"For Otis, respect had the traditional connotation, the more abstract meaning of esteem," Franklin's producer, Jerry Wexler, said in his autobiography, Rhythm and the Blues: A Life in American Music. "The fervor in Aretha's voice demanded that respect; and more respect also involved sexual attention of the highest order. What else would 'Sock it to me' mean?"

He was referring to the knockout sound of Franklin's backup singers — her sisters Carolyn and Erma — chanting "Sock it to me" at high speed, which Aretha and Carolyn cooked up for the session. The late Tom Dowd, who engineered the date, credited Carolyn with the saucy breakdown in which Aretha spelled out the title: "I fell off my chair when I heard that!" And since Redding's version had no bridge, Wexler had the band — the legendary studio crew from Muscle Shoals, Alabama — play the chord changes from Sam and Dave's "When Something Is Wrong With My Baby" under King Curtis' tenor-sax solo.

There is no mistaking the passion inside the discipline of Franklin's delivery; she was surely drawing on her own tumultuous marriage at the time for inspiration. "If she didn't live it," Wexler said, "she couldn't give it." But, he added, "Aretha would never play the part of the scorned woman….Her middle name was Respect."

Appears on: I Never Loved a Man the Way I Love You (Atlantic)

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4

Marvin Gaye, ‘What’s Going On’

Writers: Gaye, Renaldo Benson, Al Cleveland
Producer: Gaye 
Released: Feb. '71, Tamla
13 weeks; No. 2

"What's Going On" is an exquisite plea for peace on Earth, sung by a man at the height of crisis. In 1970, Marvin Gaye was Motown's top male vocal star, yet he was frustrated by the assembly-line role he played on his own hits. Devastated by the loss of duet partner Tammi Terrell, who died that March after a three-year battle with a brain tumor, Gaye was also trapped in a turbulent marriage to Anna Gordy, Motown boss Berry Gordy's sister. Gaye was tormented, too, by his relationship with his puritanical father, Marvin Sr. "If I was arguing for peace," Gaye told biographer David Ritz, "I knew I'd have to find peace in my heart."

Not long after Terrell's passing, Renaldo Benson of the Four Tops presented Gaye with a song he had written with Motown staffer Al Cleveland. But Gaye made the song his own, overseeing the arrangement and investing the topical references to war and racial strife with private anguish. Motown session crew the Funk Brothers cut the stunning, jazz-inflected rhythm track (Gaye joined in with cardboard-box percussion). Then Gaye invoked his own family in moving prayer: singing to his younger brother Frankie, a Vietnam veteran ("Brother, brother, brother/There's far too many of you dying"), and appealing for calm closer to home ("Father, father, father/We don't need to escalate").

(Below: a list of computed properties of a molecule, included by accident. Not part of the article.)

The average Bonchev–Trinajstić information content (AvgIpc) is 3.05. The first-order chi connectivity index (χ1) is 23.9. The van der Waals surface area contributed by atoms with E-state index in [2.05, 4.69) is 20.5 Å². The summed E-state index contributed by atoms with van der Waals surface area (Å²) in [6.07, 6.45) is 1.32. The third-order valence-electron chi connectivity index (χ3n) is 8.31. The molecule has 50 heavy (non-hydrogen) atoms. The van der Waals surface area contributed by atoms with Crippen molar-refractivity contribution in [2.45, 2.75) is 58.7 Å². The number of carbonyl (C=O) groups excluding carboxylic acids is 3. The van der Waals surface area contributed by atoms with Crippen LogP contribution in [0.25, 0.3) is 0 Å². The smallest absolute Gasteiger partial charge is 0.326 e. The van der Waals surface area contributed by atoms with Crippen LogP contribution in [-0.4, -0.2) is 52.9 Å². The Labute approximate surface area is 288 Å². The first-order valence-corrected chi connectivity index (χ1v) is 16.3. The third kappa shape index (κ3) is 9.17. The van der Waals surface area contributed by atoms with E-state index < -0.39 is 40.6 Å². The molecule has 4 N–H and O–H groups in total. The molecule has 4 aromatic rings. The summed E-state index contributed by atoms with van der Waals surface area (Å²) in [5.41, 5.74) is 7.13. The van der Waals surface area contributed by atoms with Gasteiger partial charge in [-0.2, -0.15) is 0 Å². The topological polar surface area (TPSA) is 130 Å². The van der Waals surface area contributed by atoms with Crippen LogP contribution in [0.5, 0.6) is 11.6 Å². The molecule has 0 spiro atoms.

Initially rejected as uncommercial, "What's Going On" (with background vocals by two players from the Detroit Lions) was Gaye's finest studio achievement, a timeless gift of healing. But for Gaye, the peace he craved never came: On April 1st, 1984, he died in a family dispute — shot by his father.

Appears on: What's Going On (Tamla)

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3

John Lennon, ‘Imagine’

Writer: John Lennon
Producers: Lennon, Phil Spector, Yoko Ono
Released: Oct. '71, Apple
9 weeks; No. 3

John Lennon wrote "Imagine," his greatest musical gift to the world, one morning early in 1971 in his bedroom at Tittenhurst Park, his estate in Ascot, England. His wife, Yoko Ono, watched as Lennon sat at the white grand piano now known around the world from films and photographs of the sessions for his Imagine album and virtually completed the song: the serene melody; the pillowy chord progression; that beckoning, four-note figure; and nearly all of the lyrics, 22 lines of graceful, plain-spoken faith in the power of a world, united in purpose, to repair and change itself.

"It's not like he thought, 'Oh, this can be an anthem,'" Ono said, looking back at that morning 30 years later. "Imagine" was "just what John believed: that we are all one country, one world, one people. He wanted to get that idea out."

The idea was not his alone: Ono's own art, before and after she met Lennon in 1966, celebrated the transformative power of dreams. The first line of "Imagine" — "Imagine there's no heaven" — is a direct descendant of the interactive pieces in Ono's 1964 book, Grapefruit ("Imagine letting a goldfish swim across the sky"). But Lennon, as a former Beatle, was an expert in the pop vernacular. He once admitted that "Imagine" — an absolute equality created by the dissolution of governments, borders, organized religion and economic class — was "virtually the Communist Manifesto." But the elementary beauty of his melody, the warm composure in his voice and the poetic touch of co-producer Phil Spector — who bathed Lennon's performance in gentle strings and summer-breeze echo — emphasized the song's fundamental humanity.

Lennon knew he had written something special. In one of his last interviews, he declared "Imagine" to be as good as anything he had written with the Beatles. We know it's better than that: an enduring hymn of solace and promise that has carried us through extreme grief, from the shock of Lennon's own death in 1980 to the unspeakable horror of September 11th. It is now impossible to imagine a world without "Imagine." And we need it, more than he ever dreamed.

Appears on: Imagine (Capitol/Apple) 

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2

The Rolling Stones, ‘(I Can’t Get No) Satisfaction’

Writer: Mick Jagger, Keith Richards
Producer:
Andrew Loog Oldham
Released:
May '65, London
14 weeks; No. 1 

 "It's the riff heard round the world," says Steve Van Zandt, guitarist for the E Street Band. "And it's one of the earliest examples of Dylan influencing the Stones and the Beatles — the degree of cynicism, and the idea of bringing more personal lyrics from the folk and blues tradition into popular music."